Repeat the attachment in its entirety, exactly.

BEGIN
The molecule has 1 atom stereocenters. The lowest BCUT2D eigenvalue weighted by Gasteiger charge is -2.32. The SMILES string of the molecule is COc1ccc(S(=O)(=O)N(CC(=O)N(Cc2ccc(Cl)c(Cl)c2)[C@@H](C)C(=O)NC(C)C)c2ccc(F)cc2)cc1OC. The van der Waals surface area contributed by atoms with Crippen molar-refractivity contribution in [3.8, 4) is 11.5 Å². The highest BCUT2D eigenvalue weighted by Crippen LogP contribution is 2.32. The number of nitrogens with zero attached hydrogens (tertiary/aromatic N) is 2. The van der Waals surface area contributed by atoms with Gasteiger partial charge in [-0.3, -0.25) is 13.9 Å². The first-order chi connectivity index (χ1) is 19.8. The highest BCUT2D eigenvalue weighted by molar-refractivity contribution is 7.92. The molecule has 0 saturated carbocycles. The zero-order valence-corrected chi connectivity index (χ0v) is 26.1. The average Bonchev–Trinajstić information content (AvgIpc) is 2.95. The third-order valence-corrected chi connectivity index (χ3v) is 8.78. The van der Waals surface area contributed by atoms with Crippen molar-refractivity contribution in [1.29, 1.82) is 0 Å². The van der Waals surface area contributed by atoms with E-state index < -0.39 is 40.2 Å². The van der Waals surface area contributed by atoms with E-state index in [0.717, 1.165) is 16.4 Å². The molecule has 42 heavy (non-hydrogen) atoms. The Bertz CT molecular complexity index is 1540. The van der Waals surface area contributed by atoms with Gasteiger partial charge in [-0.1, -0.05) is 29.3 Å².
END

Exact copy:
The molecule has 1 atom stereocenters. The lowest BCUT2D eigenvalue weighted by Gasteiger charge is -2.32. The SMILES string of the molecule is COc1ccc(S(=O)(=O)N(CC(=O)N(Cc2ccc(Cl)c(Cl)c2)[C@@H](C)C(=O)NC(C)C)c2ccc(F)cc2)cc1OC. The van der Waals surface area contributed by atoms with Crippen molar-refractivity contribution in [3.8, 4) is 11.5 Å². The highest BCUT2D eigenvalue weighted by Crippen LogP contribution is 2.32. The number of nitrogens with zero attached hydrogens (tertiary/aromatic N) is 2. The van der Waals surface area contributed by atoms with Gasteiger partial charge in [-0.3, -0.25) is 13.9 Å². The first-order chi connectivity index (χ1) is 19.8. The highest BCUT2D eigenvalue weighted by molar-refractivity contribution is 7.92. The molecule has 0 saturated carbocycles. The zero-order valence-corrected chi connectivity index (χ0v) is 26.1. The average Bonchev–Trinajstić information content (AvgIpc) is 2.95. The third-order valence-corrected chi connectivity index (χ3v) is 8.78. The van der Waals surface area contributed by atoms with Crippen molar-refractivity contribution in [1.29, 1.82) is 0 Å². The van der Waals surface area contributed by atoms with E-state index < -0.39 is 40.2 Å². The van der Waals surface area contributed by atoms with E-state index in [0.717, 1.165) is 16.4 Å². The molecule has 42 heavy (non-hydrogen) atoms. The Bertz CT molecular complexity index is 1540. The van der Waals surface area contributed by atoms with Gasteiger partial charge in [-0.1, -0.05) is 29.3 Å².